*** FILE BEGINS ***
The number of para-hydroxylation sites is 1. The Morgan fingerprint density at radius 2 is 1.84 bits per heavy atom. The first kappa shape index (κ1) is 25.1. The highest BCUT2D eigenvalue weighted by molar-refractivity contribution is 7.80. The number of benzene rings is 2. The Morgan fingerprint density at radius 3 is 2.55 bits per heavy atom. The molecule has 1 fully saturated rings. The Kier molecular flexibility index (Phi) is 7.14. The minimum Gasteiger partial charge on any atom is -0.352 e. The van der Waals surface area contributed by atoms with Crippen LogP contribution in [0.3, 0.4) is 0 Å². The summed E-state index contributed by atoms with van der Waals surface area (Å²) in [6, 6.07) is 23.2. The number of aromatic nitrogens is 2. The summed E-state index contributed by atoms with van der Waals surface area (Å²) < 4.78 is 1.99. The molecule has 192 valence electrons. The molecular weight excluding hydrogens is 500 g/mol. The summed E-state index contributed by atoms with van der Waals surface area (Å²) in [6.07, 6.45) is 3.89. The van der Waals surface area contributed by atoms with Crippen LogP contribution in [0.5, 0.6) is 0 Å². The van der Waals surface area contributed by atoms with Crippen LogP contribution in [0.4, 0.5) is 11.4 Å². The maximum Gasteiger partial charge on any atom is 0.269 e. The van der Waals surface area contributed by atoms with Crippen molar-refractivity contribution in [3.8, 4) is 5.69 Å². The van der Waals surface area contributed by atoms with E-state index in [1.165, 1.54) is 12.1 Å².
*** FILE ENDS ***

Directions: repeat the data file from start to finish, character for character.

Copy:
The number of para-hydroxylation sites is 1. The Morgan fingerprint density at radius 2 is 1.84 bits per heavy atom. The first kappa shape index (κ1) is 25.1. The highest BCUT2D eigenvalue weighted by molar-refractivity contribution is 7.80. The number of benzene rings is 2. The Morgan fingerprint density at radius 3 is 2.55 bits per heavy atom. The molecule has 1 fully saturated rings. The Kier molecular flexibility index (Phi) is 7.14. The minimum Gasteiger partial charge on any atom is -0.352 e. The van der Waals surface area contributed by atoms with Crippen LogP contribution in [0.3, 0.4) is 0 Å². The summed E-state index contributed by atoms with van der Waals surface area (Å²) in [6, 6.07) is 23.2. The number of aromatic nitrogens is 2. The summed E-state index contributed by atoms with van der Waals surface area (Å²) < 4.78 is 1.99. The molecule has 192 valence electrons. The molecular weight excluding hydrogens is 500 g/mol. The summed E-state index contributed by atoms with van der Waals surface area (Å²) in [6.07, 6.45) is 3.89. The van der Waals surface area contributed by atoms with Crippen LogP contribution in [0.5, 0.6) is 0 Å². The van der Waals surface area contributed by atoms with Crippen LogP contribution in [0.4, 0.5) is 11.4 Å². The maximum Gasteiger partial charge on any atom is 0.269 e. The van der Waals surface area contributed by atoms with Crippen molar-refractivity contribution in [3.8, 4) is 5.69 Å². The van der Waals surface area contributed by atoms with E-state index in [1.165, 1.54) is 12.1 Å².